11 comments:

  1. I love the observation about the "primitive chase reflex". I totally can relate. I would also like to add an aspect from the break away sheep's perspective. There is nothing better than to have a cyclist respond to a pass-by and then ride them to exhaustion. That's fun too! I think your response to being passed is great. Love your blog!

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  2. Come on Jill. Life is hard enough for us lycra dudes without getting beat up by girls.

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  3. Oh my word - I can totally relate. Nothing more insulting than being passed while riding - even when I'm all geared up for a commute.

    I'll totally try to chase down a roadie even as I'm bouncing up and down on my heavy front shock and buzzing along on my nubby tires.

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  4. How do you like the 29er as a MTB? Would you go that route again or stick with a full suspension 26" MTB in the future?

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  5. I don't have a road bike to compare but I love the freedom a MTB gives. You see a bit of track and off you go.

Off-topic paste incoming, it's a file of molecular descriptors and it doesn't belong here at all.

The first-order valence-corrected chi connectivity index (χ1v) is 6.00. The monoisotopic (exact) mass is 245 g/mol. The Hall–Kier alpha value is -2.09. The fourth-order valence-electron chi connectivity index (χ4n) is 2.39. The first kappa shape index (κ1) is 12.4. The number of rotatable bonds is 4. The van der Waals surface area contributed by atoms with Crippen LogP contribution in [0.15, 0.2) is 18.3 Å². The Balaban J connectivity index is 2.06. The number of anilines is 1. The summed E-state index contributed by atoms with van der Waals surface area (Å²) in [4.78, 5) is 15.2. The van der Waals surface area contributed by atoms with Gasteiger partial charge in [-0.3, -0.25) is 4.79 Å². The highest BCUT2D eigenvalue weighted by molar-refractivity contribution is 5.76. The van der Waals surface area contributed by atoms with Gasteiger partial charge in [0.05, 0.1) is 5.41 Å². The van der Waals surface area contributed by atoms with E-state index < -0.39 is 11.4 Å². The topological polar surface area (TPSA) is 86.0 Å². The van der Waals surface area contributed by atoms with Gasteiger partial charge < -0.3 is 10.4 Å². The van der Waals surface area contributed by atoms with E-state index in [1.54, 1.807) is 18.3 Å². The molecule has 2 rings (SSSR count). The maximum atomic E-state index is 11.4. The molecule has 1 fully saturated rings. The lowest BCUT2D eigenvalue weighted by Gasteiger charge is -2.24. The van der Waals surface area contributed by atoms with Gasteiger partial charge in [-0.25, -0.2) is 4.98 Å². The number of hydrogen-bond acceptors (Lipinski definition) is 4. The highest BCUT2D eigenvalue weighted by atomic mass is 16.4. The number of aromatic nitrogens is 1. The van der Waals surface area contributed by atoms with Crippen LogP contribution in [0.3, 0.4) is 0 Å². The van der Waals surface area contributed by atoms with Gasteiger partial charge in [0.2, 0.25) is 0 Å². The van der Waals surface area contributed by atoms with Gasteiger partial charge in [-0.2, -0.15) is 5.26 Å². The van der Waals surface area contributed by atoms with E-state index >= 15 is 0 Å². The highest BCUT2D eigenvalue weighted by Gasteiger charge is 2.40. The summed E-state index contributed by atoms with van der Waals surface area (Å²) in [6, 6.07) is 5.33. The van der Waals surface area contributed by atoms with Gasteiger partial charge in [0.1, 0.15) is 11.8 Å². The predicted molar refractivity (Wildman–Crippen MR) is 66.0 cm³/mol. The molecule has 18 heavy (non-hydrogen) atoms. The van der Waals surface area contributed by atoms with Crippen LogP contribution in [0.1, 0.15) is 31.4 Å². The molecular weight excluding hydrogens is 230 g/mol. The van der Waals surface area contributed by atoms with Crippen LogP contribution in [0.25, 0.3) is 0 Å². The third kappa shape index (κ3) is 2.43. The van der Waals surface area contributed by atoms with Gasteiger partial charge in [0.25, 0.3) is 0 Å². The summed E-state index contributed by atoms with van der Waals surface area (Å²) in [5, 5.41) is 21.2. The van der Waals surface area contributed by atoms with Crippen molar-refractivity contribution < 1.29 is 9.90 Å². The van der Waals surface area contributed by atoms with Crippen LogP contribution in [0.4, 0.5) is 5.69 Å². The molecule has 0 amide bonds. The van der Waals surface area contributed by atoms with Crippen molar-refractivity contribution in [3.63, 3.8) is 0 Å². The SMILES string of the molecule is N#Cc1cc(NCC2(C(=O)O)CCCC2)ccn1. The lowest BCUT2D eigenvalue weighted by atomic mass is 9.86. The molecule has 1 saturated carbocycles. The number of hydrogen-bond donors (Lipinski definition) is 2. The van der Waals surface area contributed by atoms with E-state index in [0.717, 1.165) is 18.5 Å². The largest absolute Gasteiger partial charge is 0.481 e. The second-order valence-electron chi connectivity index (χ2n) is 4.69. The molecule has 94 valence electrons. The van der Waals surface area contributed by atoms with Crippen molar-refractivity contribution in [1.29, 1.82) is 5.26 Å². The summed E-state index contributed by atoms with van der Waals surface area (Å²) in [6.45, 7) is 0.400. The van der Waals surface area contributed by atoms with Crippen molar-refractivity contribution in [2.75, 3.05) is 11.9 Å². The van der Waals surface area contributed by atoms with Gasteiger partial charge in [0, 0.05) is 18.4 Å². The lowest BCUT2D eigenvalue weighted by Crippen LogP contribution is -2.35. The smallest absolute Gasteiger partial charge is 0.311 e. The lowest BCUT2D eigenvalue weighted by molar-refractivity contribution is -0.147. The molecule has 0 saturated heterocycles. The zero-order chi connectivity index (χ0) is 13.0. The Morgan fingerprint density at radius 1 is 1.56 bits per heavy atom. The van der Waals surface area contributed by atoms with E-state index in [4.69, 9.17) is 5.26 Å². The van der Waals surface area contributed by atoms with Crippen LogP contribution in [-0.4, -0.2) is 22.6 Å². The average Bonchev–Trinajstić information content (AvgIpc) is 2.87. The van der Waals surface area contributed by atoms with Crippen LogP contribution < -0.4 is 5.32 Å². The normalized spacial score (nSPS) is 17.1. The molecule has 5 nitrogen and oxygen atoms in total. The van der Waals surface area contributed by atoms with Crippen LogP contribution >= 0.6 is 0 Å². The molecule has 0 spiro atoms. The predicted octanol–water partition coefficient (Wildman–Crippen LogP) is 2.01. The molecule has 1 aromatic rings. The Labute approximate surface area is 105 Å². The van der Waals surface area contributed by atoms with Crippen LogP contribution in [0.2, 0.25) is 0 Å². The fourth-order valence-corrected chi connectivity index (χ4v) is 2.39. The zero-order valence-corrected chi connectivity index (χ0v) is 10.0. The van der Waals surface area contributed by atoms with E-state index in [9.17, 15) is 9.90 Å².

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  6. Careful... it can be dangerous for both of you to draft without announcing your presence.

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  7. Anonymous2:10 PM

    Yes, and don't forget your dental floss and nasal spray!

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  8. Anonymous9:42 PM

    Too much information with the whole shaving your legs story. You better be carefull riding out in the woods with your furry legs, somebody might mistake you for the Sasquach.


    http://youtube.com/watch?v=-tXEEZE0rqM&feature=related

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  9. Craigaroonie9:48 PM

    Down here we call it the Commuter Olympics.
    It seems that the price of oil is have a positive effect on the number of bikes heading into and out of town each day.
    More chasing, more drafting, more sprinting, more fun!!

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  10. Some weird comments today. Hmmm.

    Vik ... Hard to say at this point. There are things I miss about my old bike, but I like how well this one climbs and rolls through mud. The frame itself is super comfortable. Problem with all the big wheel perks is, anything a 29er can do, my Pugsley can do better ;-)

    Bryan ... Drafting was the wrong word. I should have said I lurked 20 feet back. I didn't want that guy noticing me and realized what I had done. It was embarrassing.

    Anon ... If I didn't sleep alone or if I ever wore shorts, I might care more. But, I don't.

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  11. Oh, he noticed you there, for sure. The noise alone gave you away. He was just acting like the cat who falls off something, "What? Did something happen?"